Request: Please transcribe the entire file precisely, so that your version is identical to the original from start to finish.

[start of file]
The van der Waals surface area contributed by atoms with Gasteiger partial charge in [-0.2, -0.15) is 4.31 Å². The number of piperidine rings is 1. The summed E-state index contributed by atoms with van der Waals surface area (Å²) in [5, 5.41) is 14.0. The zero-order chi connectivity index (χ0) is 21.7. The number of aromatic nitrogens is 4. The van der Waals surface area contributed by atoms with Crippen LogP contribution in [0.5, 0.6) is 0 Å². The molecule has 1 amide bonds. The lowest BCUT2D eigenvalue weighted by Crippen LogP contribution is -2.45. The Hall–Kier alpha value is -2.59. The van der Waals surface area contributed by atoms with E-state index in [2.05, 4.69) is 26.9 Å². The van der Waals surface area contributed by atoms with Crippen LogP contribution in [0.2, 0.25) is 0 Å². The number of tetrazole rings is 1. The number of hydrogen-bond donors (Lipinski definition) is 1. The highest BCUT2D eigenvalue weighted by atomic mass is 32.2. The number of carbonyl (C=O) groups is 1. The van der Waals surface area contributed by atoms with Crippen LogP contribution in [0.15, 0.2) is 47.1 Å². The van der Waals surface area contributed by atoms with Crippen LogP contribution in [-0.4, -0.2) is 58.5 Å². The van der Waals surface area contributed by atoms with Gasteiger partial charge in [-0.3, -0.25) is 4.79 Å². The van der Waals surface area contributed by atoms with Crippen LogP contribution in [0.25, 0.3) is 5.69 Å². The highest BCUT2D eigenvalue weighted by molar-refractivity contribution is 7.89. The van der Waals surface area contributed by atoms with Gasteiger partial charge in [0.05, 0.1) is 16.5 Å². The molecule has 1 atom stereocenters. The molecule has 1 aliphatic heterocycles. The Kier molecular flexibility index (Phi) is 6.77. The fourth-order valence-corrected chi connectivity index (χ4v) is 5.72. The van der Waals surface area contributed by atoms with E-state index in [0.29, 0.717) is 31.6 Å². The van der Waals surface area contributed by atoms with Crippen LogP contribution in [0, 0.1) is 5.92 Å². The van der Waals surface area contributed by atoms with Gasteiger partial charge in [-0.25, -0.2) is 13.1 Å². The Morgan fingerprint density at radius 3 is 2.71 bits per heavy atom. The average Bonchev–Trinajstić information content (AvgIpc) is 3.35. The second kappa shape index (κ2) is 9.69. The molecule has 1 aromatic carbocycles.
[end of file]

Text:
The van der Waals surface area contributed by atoms with Gasteiger partial charge in [-0.2, -0.15) is 4.31 Å². The number of piperidine rings is 1. The summed E-state index contributed by atoms with van der Waals surface area (Å²) in [5, 5.41) is 14.0. The zero-order chi connectivity index (χ0) is 21.7. The number of aromatic nitrogens is 4. The van der Waals surface area contributed by atoms with Crippen LogP contribution in [0.5, 0.6) is 0 Å². The molecule has 1 amide bonds. The lowest BCUT2D eigenvalue weighted by Crippen LogP contribution is -2.45. The Hall–Kier alpha value is -2.59. The van der Waals surface area contributed by atoms with E-state index in [2.05, 4.69) is 26.9 Å². The van der Waals surface area contributed by atoms with Crippen LogP contribution in [0.2, 0.25) is 0 Å². The number of tetrazole rings is 1. The number of hydrogen-bond donors (Lipinski definition) is 1. The highest BCUT2D eigenvalue weighted by atomic mass is 32.2. The number of carbonyl (C=O) groups is 1. The van der Waals surface area contributed by atoms with Crippen LogP contribution in [0.15, 0.2) is 47.1 Å². The van der Waals surface area contributed by atoms with Crippen LogP contribution in [-0.4, -0.2) is 58.5 Å². The van der Waals surface area contributed by atoms with Gasteiger partial charge in [-0.3, -0.25) is 4.79 Å². The van der Waals surface area contributed by atoms with Crippen LogP contribution in [0.25, 0.3) is 5.69 Å². The highest BCUT2D eigenvalue weighted by molar-refractivity contribution is 7.89. The van der Waals surface area contributed by atoms with Gasteiger partial charge in [0.05, 0.1) is 16.5 Å². The molecule has 1 atom stereocenters. The molecule has 1 aliphatic heterocycles. The Kier molecular flexibility index (Phi) is 6.77. The fourth-order valence-corrected chi connectivity index (χ4v) is 5.72. The van der Waals surface area contributed by atoms with E-state index in [0.29, 0.717) is 31.6 Å². The van der Waals surface area contributed by atoms with Crippen LogP contribution in [0, 0.1) is 5.92 Å². The van der Waals surface area contributed by atoms with Gasteiger partial charge in [-0.25, -0.2) is 13.1 Å². The Morgan fingerprint density at radius 3 is 2.71 bits per heavy atom. The average Bonchev–Trinajstić information content (AvgIpc) is 3.35. The second kappa shape index (κ2) is 9.69. The molecule has 1 aromatic carbocycles.